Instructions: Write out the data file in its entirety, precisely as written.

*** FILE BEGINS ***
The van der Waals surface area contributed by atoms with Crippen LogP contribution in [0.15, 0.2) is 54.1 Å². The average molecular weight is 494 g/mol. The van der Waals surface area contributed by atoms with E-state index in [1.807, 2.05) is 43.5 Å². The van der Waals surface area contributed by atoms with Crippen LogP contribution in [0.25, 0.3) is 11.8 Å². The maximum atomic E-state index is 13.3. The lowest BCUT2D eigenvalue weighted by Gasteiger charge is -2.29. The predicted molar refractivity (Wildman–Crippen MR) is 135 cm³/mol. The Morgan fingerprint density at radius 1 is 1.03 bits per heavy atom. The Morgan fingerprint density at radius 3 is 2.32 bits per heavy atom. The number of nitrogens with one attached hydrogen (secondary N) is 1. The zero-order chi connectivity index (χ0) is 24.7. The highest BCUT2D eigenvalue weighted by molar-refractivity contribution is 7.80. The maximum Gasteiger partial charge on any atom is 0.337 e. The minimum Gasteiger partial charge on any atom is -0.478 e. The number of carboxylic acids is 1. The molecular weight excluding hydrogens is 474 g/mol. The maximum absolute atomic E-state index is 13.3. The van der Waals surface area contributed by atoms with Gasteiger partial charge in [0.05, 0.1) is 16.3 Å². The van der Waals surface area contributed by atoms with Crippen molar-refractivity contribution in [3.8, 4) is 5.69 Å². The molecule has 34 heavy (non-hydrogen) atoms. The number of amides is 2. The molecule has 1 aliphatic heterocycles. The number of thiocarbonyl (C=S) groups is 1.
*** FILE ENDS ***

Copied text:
The van der Waals surface area contributed by atoms with Crippen LogP contribution in [0.15, 0.2) is 54.1 Å². The average molecular weight is 494 g/mol. The van der Waals surface area contributed by atoms with E-state index in [1.807, 2.05) is 43.5 Å². The van der Waals surface area contributed by atoms with Crippen LogP contribution in [0.25, 0.3) is 11.8 Å². The maximum atomic E-state index is 13.3. The lowest BCUT2D eigenvalue weighted by Gasteiger charge is -2.29. The predicted molar refractivity (Wildman–Crippen MR) is 135 cm³/mol. The Morgan fingerprint density at radius 1 is 1.03 bits per heavy atom. The Morgan fingerprint density at radius 3 is 2.32 bits per heavy atom. The number of nitrogens with one attached hydrogen (secondary N) is 1. The zero-order chi connectivity index (χ0) is 24.7. The highest BCUT2D eigenvalue weighted by molar-refractivity contribution is 7.80. The maximum Gasteiger partial charge on any atom is 0.337 e. The minimum Gasteiger partial charge on any atom is -0.478 e. The number of carboxylic acids is 1. The molecular weight excluding hydrogens is 474 g/mol. The maximum absolute atomic E-state index is 13.3. The van der Waals surface area contributed by atoms with Gasteiger partial charge in [0.05, 0.1) is 16.3 Å². The van der Waals surface area contributed by atoms with Crippen molar-refractivity contribution in [3.8, 4) is 5.69 Å². The molecule has 34 heavy (non-hydrogen) atoms. The number of amides is 2. The molecule has 1 aliphatic heterocycles. The number of thiocarbonyl (C=S) groups is 1.